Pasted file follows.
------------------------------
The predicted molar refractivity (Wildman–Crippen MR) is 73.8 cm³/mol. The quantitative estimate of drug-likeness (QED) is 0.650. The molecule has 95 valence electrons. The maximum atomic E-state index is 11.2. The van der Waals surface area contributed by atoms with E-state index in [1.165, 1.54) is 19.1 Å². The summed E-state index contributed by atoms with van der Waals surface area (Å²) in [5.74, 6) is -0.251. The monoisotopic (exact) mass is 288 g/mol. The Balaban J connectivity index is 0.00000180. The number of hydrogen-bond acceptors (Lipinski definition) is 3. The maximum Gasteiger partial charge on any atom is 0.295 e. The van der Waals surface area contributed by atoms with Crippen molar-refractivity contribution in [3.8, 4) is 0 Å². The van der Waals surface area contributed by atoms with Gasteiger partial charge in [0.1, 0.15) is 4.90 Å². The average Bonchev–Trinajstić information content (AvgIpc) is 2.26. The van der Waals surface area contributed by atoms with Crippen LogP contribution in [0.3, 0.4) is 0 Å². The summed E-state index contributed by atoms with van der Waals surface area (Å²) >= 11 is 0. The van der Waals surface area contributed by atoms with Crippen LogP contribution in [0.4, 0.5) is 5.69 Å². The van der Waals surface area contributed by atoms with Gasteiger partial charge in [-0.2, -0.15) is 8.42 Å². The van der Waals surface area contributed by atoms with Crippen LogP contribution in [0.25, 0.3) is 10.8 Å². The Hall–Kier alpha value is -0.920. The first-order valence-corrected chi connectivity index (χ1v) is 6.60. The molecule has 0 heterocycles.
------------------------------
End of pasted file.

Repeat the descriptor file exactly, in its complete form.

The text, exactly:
The predicted molar refractivity (Wildman–Crippen MR) is 73.8 cm³/mol. The quantitative estimate of drug-likeness (QED) is 0.650. The molecule has 95 valence electrons. The maximum atomic E-state index is 11.2. The van der Waals surface area contributed by atoms with E-state index in [1.165, 1.54) is 19.1 Å². The summed E-state index contributed by atoms with van der Waals surface area (Å²) in [5.74, 6) is -0.251. The monoisotopic (exact) mass is 288 g/mol. The Balaban J connectivity index is 0.00000180. The number of hydrogen-bond acceptors (Lipinski definition) is 3. The maximum Gasteiger partial charge on any atom is 0.295 e. The van der Waals surface area contributed by atoms with Crippen molar-refractivity contribution in [3.8, 4) is 0 Å². The van der Waals surface area contributed by atoms with Gasteiger partial charge in [0.1, 0.15) is 4.90 Å². The average Bonchev–Trinajstić information content (AvgIpc) is 2.26. The van der Waals surface area contributed by atoms with Crippen LogP contribution in [0.3, 0.4) is 0 Å². The summed E-state index contributed by atoms with van der Waals surface area (Å²) >= 11 is 0. The van der Waals surface area contributed by atoms with Crippen LogP contribution in [0.4, 0.5) is 5.69 Å². The van der Waals surface area contributed by atoms with Gasteiger partial charge in [-0.2, -0.15) is 8.42 Å². The van der Waals surface area contributed by atoms with Crippen LogP contribution in [0.25, 0.3) is 10.8 Å². The Hall–Kier alpha value is -0.920. The first-order valence-corrected chi connectivity index (χ1v) is 6.60. The molecule has 0 heterocycles.